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Versions: 00 01 02 RFC 4305

INTERNET-DRAFT                                    Donald E. Eastlake 3rd
Obsoletes RFCs 2402 and 2406                       Motorola Laboratories
Expires: February 2005                                       August 2004



   Cryptographic Algorithm Implementation Requirements For ESP And AH
   ------------- --------- -------------- ------------ --- --- --- --
              <draft-ietf-ipsec-esp-ah-algorithms-02.txt>


Status of This Document

   Distribution of this draft is unlimited. Comments should be sent to
   the authors.

   Internet-Drafts are working documents of the Internet Engineering
   Task Force (IETF), its areas, and its working groups.  Note that
   other groups may also distribute working documents as Internet-
   Drafts.

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   and may be updated, replaced, or obsoleted by other documents at any
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   Copyright (C) The Internet Society (2004).  All Rights Reserved.


Abstract

   The IPsec series of protocols makes use of various cryptographic
   algorithms in order to provide security services. The Encapsulating
   Security Payload (ESP) and the Authentication Header (AH) provide two
   mechanisms for protecting data being sent over an IPsec Security
   Association (SA).  To ensure interoperability between disparate
   implementations it is necessary to specify a set of mandatory-to-
   implement algorithms to ensure at least one algorithm that all
   implementations will have available. This document defines the
   current set of mandatory-to-implement algorithms for ESP and AH as
   well as specifying algorithms that should be implemented because they
   may be promoted to mandatory at some future time.







D. Eastlake 3rd                                                 [Page 1]

INTERNET-DRAFT    Cryptographic Algorithms For ESP & AH      August 2004


Acknowledgement

   Much of the wording herein was adapted from "Cryptographic Algorithms
   for use in the Internet Key Exchange Version 2" <draft-ietf-ipsec-
   ikev2-algorithms-*.txt> by Jeffrey I. Schiller.


Table of Contents

      Status of This Document....................................1
      Abstract...................................................1

      Acknowledgement............................................2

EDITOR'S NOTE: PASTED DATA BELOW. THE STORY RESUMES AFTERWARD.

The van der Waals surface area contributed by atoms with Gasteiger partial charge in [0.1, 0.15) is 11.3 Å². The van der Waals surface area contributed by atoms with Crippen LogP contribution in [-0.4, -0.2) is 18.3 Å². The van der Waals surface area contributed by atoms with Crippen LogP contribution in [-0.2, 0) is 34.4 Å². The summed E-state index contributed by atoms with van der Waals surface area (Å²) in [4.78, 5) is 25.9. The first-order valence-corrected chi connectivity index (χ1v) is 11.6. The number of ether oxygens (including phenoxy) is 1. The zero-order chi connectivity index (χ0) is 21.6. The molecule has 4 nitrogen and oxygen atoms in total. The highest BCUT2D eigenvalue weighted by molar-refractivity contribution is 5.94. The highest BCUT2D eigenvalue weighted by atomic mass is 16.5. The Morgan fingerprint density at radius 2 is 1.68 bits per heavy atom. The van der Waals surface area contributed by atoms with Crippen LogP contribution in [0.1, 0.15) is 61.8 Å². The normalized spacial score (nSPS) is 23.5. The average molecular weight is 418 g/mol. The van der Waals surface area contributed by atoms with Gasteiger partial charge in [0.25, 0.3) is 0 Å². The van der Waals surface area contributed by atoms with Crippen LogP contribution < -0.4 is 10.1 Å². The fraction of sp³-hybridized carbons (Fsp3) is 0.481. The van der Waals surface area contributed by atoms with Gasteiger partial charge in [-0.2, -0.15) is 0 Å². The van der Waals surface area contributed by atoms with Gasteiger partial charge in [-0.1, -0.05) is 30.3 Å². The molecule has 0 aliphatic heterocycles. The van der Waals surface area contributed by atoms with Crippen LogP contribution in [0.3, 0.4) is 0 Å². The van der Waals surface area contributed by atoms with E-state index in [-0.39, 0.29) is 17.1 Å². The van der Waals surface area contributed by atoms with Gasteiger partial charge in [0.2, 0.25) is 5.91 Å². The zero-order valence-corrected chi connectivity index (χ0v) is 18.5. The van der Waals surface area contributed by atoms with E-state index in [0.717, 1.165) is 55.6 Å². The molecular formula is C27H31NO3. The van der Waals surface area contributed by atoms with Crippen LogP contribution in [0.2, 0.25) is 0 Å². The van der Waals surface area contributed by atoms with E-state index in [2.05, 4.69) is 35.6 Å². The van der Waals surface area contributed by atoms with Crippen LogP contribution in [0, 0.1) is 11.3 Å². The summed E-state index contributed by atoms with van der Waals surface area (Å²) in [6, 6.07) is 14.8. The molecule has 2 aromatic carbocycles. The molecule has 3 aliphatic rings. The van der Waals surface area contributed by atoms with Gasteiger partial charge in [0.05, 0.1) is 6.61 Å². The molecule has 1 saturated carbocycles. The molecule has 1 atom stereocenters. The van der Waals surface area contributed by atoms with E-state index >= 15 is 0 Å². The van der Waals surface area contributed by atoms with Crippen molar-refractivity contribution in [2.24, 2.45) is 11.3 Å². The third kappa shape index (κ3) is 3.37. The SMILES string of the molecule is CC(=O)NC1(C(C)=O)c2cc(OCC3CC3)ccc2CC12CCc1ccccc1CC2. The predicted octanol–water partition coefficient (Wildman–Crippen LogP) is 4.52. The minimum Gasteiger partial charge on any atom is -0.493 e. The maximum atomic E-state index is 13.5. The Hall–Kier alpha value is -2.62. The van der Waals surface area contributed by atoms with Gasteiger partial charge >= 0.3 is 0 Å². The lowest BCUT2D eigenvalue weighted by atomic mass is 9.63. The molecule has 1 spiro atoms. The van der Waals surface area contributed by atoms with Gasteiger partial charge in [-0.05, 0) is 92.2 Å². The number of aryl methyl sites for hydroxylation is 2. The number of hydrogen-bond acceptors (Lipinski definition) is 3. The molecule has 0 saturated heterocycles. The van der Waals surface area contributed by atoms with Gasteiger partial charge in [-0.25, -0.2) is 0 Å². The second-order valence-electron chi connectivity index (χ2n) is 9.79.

Table of Contents..........................................2

      1. Introduction............................................3
      2. Requirements Terminology................................3
      3. Algorithm Selection.....................................4
      3.1 Encapsulating Security Payload.........................4
      3.1.1 ESP Encryption and Authentication Algorithms.........4
      3.1.2 ESP Combined Mode Algorithms.........................5
      3.2 Authentication Header..................................5
      4. Security Considerations.................................6
      5. IANA Considerations.....................................6
      6. Changes from RFC 2402 and 2406..........................6

      Normative References.......................................8
      Informative References.....................................8

      Authors Address...........................................10

      Full Copyright Statement..................................11
      Expiration and File Name..................................11



















D. Eastlake 3rd                                                 [Page 2]

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1. Introduction

   The Encapsulating Security Payload (ESP) and the Authentication
   Header (AH) provide two mechanisms for protecting data being sent
   over an IPsec Security Association (SA) [IPsec, ESP, AH].  To ensure
   interoperability between disparate implementations it is necessary to
   specify a set of mandatory-to-implement algorithms to ensure at least
   one algorithm that all implementations will have available. This
   document defines the current set of mandatory-to-implement algorithms
   for ESP and AH as well as specifying algorithms that should be